The Washington Post, however, ran an alarming story by Joby Warrick and Rob Pegoraro, “Wikileaks; relisience shows strength of Internet-age lifelines; Supporters go on offensive to keep site afloat amid enemies’ fullisade, link here. We either live in a “transparent world or shut down the Internet” the article ended, said journalism professor Jeff Jarvis, who said that legitimate MasterCard and Visa customers including major newspapers who published the “illegally” leaked all use these major credit card companies.

In the New York Times, John F. Burns and Ravi Somaiya ran a story “Hackers attack those seen as Wikileaks enemies”, link here. Webroot conveyed this story on Twitter.

We understand the latest Wikileaks “victims” are PayPal and Sarah Palin. John Sutter, a tech writer on CNN, discusses this here, as a kind of enlarged pranksterism. It’s possible that small businesses or websites on hosted services that make “enemies” could become DOS targets because presumably they couldn’t afford the overages, unless their ISP’s could detect the DOS quickly, and then there is nuisance issue. That’s why, for the community as a whole, it’s important that home computer users practice good security at home.

Late Thursday, Netherlands police arrested a 16 year old in connection with the DOS attacks on MasterCard and Visa.

Monday, December 06, 2010

Webroot finds Java bytecode virus "Mal/JavaHeL-C" aka "Trojan.ByteVerify"

Today, a sweep of my Vista laptop by Webroot Spysweeper found, in a file toward the end of the sweep (not in the Registry) a new virus “Mal/JavaHeL-C”, for which Sophos Security has a recent entry (webroot url) here.

The virus has two alias names, including “Trojan.ByteVerify”, which Symantec (Norton) has an entry here.

It appears that the virus can change the Internet Explorer home page, or add entries to favorites. It apparently exploits an IE byte code vulnerability. I have not seen any symptoms on my computer. It seems to have no affect on other browsers, including Mozilla.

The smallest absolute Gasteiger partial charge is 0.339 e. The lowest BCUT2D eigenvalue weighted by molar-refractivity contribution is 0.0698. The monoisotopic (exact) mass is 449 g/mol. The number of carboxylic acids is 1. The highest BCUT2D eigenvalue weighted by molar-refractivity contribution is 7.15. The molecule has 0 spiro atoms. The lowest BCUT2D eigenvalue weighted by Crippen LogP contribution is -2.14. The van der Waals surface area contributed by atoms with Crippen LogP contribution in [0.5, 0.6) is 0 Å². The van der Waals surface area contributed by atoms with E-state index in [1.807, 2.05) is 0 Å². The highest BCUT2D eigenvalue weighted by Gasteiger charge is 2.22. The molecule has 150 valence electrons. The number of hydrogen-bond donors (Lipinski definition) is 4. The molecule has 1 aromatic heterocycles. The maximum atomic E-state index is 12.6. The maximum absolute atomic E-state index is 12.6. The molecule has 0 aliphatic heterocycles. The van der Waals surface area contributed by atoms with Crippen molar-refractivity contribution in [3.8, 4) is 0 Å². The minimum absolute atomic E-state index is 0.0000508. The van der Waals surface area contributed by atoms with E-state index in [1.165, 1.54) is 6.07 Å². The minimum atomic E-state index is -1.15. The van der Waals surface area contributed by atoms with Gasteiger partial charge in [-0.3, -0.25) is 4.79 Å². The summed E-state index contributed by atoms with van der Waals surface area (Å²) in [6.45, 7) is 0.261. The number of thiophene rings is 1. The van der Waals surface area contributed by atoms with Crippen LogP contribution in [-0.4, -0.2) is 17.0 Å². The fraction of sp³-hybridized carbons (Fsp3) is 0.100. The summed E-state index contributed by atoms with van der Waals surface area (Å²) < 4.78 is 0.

A techguy forum gives a detailed log of detection, here.

Sunday, December 05, 2010

Big NYTimes story slams enormous problems controlling cyberbullying

Here’s a big front-page story in the New York Times on Sunday, December 5, “As bullies go digital, parents play catch-up”, by Jan Hoffman, link here.

The story gives a horrific account of a teen’s impersonation of someone else on Facebook in order to besmirch his reputation. The parent who tried to get it stopped herself became a target of cyber bullying.

Parents face challenges in not being savvy enough to intercept the threats even if they do monitor their kids online, and schools in many states seem legally challenged to deal with behavior that takes place “off campus.”

The article also depicted kids’ cell phones as “mobile computers” rather than as communications devices for reaching parents when needed.

Many of the incidents in this article are appalling, and some kids have no business on the Web. Many teens are unable to grasp the long term consequences of behavior or have no really understanding of acceptable forms of social competition. As Dr. Phil says “they don’t see around corners.”

Yet, when I was substitute teaching, I heard of few or no instances of cyber bullying myself in northern Virginia schools.

Generally, kids of a certain level of maturity (the kind able to get on “It’s Academic”) understand appropriate Internet use. Even so, there are tragic incidents. The college kid who webcammed Tyler Clementi had been an AP student in high school.

The tone of the long article suggests that adults, for their own communications purposes, have let kids in on a technical infrastructure that they may be incapable of using without unacceptable risk to everyone.

Saturday, December 04, 2010

Watch out for phish offering to "get you back on Facebook"

This morning I got a “getting back onto Facebook” email spammed to me. Since my Facebook was working normally I knew it was spam. Fortunately, AOL had hidden the links so nothing in the email could “execute”. But it appears to be another kind of phishing, an attempt to get personal information or perhaps access to you Facebook account so that it can abuse it.

By the way, I get a phishing attempt regarding Bank of America almost every other day.

Wednesday, December 01, 2010

Facebook scam spams your friends, pretending to show you who viewed your Profile

Here’s another Facebook scam, as described by Amar Toor on Switched. You see a message on your Wall inviting you to use an application that lets you see who viewed your Profile (rather like knowing who bought your book or went to your movie), and it you use the app, it spams all of your “Friends”. I guess that’s a way to lose them. The switched link is here.

Sophos (which works with Webroot) has a version of the story here.